Roland Imhoff : Using data-driven approaches to rethink the definitions of stereotypes and prejudices
Date : lundi 3 juin 2019 à 14h
Lieu : salle 5028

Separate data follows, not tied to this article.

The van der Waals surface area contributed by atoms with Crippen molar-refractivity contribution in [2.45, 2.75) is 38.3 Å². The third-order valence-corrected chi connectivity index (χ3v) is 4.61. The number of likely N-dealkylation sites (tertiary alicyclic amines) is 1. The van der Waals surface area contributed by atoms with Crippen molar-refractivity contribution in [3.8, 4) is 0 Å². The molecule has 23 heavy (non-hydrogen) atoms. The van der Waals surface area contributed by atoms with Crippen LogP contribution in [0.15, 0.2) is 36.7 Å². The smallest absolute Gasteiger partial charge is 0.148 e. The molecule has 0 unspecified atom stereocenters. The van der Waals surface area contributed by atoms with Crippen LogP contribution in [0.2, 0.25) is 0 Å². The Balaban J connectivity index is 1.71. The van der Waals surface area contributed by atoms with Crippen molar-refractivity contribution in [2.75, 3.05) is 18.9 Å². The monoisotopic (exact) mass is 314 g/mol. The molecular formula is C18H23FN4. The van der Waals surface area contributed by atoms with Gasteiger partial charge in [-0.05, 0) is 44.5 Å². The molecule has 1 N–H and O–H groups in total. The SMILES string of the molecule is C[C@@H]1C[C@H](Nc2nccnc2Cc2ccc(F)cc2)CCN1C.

Textbook definitions of intergroup attitudes typically distinguish between stereotypes and prejudices. The term stereotypes then denotes beliefs about how individuals are based on certain category memberships (X is shy because X is a librarian), thus an association between category and an attribute (not necessarily implying any valence). This is markedly different for prejudices that are often conceptualized akin to the affective aspect of attitudes. The term prejudices is reserved for individuals’ affective reaction to people because of their category membership, i.e. an association between category and valence. Despite this relatively clear-cut definition, I will argue, the current state of the literature is muddled. Partially responsible for this confusion is the prominent Stereotype Content Model and its assertion that the primary dimension on which social groups are stereotypes is warmth. Inspired by a data-driven alternative stereotype content model (ABC) I will argue that warmth impressions are better conceptualized as prejudices than stereotypes as a) warmth is almost synonymous with valence and b) unlike other stereotype dimensions (e.g., agency, beliefs) warmth judgments are not consensual, but idiosyncratic. Reconciling the SCM and the ABC model, I will show that warmth (or communion) it of utmost importance to understand people’s emotional reactions and concrete behavior towards groups, but that to detect this, warmth has to be treated as idiosyncratic rather than socially shared. This has important implications not only for our theoretical understanding of category-based attitudes but also for concrete research practice.